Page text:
• Online HUMINT (Human Intelligence): The purpose of those operations is both to understand and infiltrate into adversarial groups/networks by exploiting human weaknesses (e.g. social engineering, recruiting insiders, etc.), but also to disrupt their operations from the inside. For example, recruit (or become) an influential member and create tensions in the group, make arguments to change the group’s focus from operations to internal conflicts, create division among members, etc.
    • Offensive action: Depending on the level it could be anything from collecting intelligence on the TTPs of the adversary to proactively protect your assets, all the way to creating internal conflicts that will result in disrupting or destroying a group entirely. In some cases, those tensions could go as far as members reporting each other to the authorities.
    • Complexity: High
    • Business risk: High. Those operations are typically limited to nation-state actors that have dedicated resources for such covert activities. It is not unheard of that a private company could support those, but the risk is quite high due to the potential impact a business could have from both the adversaries and the involved authorities.
  • 3rd/4th Party Collection: In simple terms this can be considered a step up from the “Takeover” operations discussed earlier. Here the operation doesn’t involve only taking over the adversary’s infrastructure, but using it to collect data from where this infrastructure has access to. For example, you might have taken over a Command & Control server and in there found some VPN connections for a server the threat actors use. You use them to access and collect intelligence and/or disrupt their operations. That could go in multiple levels on the other side too. For instance, use the C&C to send commands on the infected hosts (if an adversary system is infected) and collect data (or perform other actions) there too.
    • Offensive action: Exploitation of adversarial infrastructure in multiple levels, masking your activities using the taken over system(s). This could be used for anything from intelligence collection to disruption, degradation, denial, etc.
    • Complexity: High
    • Business risk: High. Those operations are typically limited to nation-state actors that have dedicated resources for such covert activities. It would be very complex and risky for any private company to try to conduct this since it involves breaking into systems in multiple levels.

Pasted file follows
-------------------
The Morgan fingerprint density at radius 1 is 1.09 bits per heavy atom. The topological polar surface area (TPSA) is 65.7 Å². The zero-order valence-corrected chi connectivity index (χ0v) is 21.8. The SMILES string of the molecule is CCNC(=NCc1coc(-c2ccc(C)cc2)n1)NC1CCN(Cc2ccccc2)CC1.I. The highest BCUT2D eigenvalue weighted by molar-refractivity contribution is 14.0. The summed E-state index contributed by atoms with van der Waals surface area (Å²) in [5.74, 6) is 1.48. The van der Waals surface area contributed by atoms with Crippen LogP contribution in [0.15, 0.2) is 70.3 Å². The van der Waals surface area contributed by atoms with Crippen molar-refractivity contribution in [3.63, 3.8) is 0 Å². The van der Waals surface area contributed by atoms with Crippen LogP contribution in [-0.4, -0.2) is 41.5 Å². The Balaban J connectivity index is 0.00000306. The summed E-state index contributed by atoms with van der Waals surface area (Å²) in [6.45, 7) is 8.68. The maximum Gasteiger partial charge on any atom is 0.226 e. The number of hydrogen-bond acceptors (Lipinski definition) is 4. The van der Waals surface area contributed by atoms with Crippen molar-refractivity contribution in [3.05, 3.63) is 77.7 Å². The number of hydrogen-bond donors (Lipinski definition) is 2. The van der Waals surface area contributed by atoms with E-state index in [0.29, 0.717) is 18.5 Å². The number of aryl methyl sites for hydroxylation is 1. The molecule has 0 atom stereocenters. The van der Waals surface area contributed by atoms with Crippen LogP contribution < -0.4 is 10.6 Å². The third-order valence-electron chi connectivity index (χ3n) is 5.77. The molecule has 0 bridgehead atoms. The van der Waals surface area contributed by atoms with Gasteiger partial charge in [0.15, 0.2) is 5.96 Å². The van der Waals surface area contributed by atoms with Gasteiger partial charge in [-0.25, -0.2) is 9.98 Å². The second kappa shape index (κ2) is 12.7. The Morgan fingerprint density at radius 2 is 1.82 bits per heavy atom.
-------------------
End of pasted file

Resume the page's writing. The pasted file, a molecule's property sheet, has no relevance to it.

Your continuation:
• CNE Operations: This is the research to identify and exploit vulnerabilities in order to execute a Computer Network Exploitation (CNE) operation against an adversary. For instance, find a software vulnerability in their malware allowing you to takeover their C&C, or identify a misconfiguration on their operational hosts allowing you to infiltrate into it, etc. This is what is commonly known as hacking-back.
    • Offensive action: Exploitation of adversarial infrastructure. This could be used for anything from intelligence collection to disruption, degradation, denial, etc.
    • Complexity: High
    • Business risk: High. Those operations are typically limited to nation-state actors that have dedicated resources for such covert activities. It would be complex and risky for any private company to try to conduct this since it involves breaking into systems.
  • Automated CNE: That is scaling-up the “CNE Operations” by automating the exploitation step. That is, developing the ability not only to take advantage of the identified vulnerabilities in adversarial infrastructure, but automatically (or on-demand via automation) exploiting all existing and newly deployed adversarial infrastructure with no (or minimal) human interaction.
    • Offensive action: Exploitation of adversarial infrastructure. This could be used for anything from intelligence collection to disruption, degradation, denial, etc.
    • Complexity: High
    • Business risk: High. Those operations are typically limited to nation-state actors that have dedicated resources for such covert activities. It would be complex and risky for any private company to try to conduct this since it involves breaking into systems.

Written by xorl

December 28, 2021 at 15:28

Posted in security